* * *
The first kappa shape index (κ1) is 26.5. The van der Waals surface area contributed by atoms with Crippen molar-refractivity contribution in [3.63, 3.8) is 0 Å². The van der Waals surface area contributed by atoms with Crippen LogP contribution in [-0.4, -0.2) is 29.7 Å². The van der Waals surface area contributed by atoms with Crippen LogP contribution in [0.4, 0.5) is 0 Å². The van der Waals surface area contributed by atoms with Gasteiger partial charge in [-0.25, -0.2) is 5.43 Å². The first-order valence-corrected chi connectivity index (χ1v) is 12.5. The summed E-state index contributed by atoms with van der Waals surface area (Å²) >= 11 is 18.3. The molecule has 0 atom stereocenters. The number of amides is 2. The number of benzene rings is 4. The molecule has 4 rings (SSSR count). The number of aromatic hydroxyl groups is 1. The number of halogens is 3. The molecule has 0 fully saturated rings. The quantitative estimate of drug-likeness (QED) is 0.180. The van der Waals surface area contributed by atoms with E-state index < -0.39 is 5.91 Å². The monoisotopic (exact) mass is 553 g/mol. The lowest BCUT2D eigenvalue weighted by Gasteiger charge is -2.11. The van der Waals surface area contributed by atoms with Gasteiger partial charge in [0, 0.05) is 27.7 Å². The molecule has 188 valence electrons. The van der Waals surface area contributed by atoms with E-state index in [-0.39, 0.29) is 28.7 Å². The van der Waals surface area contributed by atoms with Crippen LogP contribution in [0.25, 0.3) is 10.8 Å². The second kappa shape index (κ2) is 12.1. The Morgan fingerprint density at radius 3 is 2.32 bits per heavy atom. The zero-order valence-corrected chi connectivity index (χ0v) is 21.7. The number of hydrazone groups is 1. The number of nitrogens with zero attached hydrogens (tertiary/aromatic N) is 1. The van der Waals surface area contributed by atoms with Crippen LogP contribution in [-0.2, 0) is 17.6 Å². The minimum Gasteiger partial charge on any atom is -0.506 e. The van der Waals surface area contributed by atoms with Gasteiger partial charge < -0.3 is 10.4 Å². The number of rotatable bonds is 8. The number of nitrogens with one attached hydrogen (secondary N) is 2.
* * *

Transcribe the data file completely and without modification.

The first kappa shape index (κ1) is 26.5. The van der Waals surface area contributed by atoms with Crippen molar-refractivity contribution in [3.63, 3.8) is 0 Å². The van der Waals surface area contributed by atoms with Crippen LogP contribution in [-0.4, -0.2) is 29.7 Å². The van der Waals surface area contributed by atoms with Crippen LogP contribution in [0.4, 0.5) is 0 Å². The van der Waals surface area contributed by atoms with Gasteiger partial charge in [-0.25, -0.2) is 5.43 Å². The first-order valence-corrected chi connectivity index (χ1v) is 12.5. The summed E-state index contributed by atoms with van der Waals surface area (Å²) >= 11 is 18.3. The molecule has 0 atom stereocenters. The number of amides is 2. The number of benzene rings is 4. The molecule has 4 rings (SSSR count). The number of aromatic hydroxyl groups is 1. The number of halogens is 3. The molecule has 0 fully saturated rings. The quantitative estimate of drug-likeness (QED) is 0.180. The van der Waals surface area contributed by atoms with E-state index < -0.39 is 5.91 Å². The monoisotopic (exact) mass is 553 g/mol. The lowest BCUT2D eigenvalue weighted by Gasteiger charge is -2.11. The van der Waals surface area contributed by atoms with Gasteiger partial charge in [0, 0.05) is 27.7 Å². The molecule has 188 valence electrons. The van der Waals surface area contributed by atoms with E-state index in [-0.39, 0.29) is 28.7 Å². The van der Waals surface area contributed by atoms with Crippen LogP contribution in [0.25, 0.3) is 10.8 Å². The second kappa shape index (κ2) is 12.1. The Morgan fingerprint density at radius 3 is 2.32 bits per heavy atom. The zero-order valence-corrected chi connectivity index (χ0v) is 21.7. The number of hydrazone groups is 1. The number of nitrogens with zero attached hydrogens (tertiary/aromatic N) is 1. The van der Waals surface area contributed by atoms with Crippen LogP contribution in [-0.2, 0) is 17.6 Å². The minimum Gasteiger partial charge on any atom is -0.506 e. The van der Waals surface area contributed by atoms with Gasteiger partial charge < -0.3 is 10.4 Å². The number of rotatable bonds is 8. The number of nitrogens with one attached hydrogen (secondary N) is 2.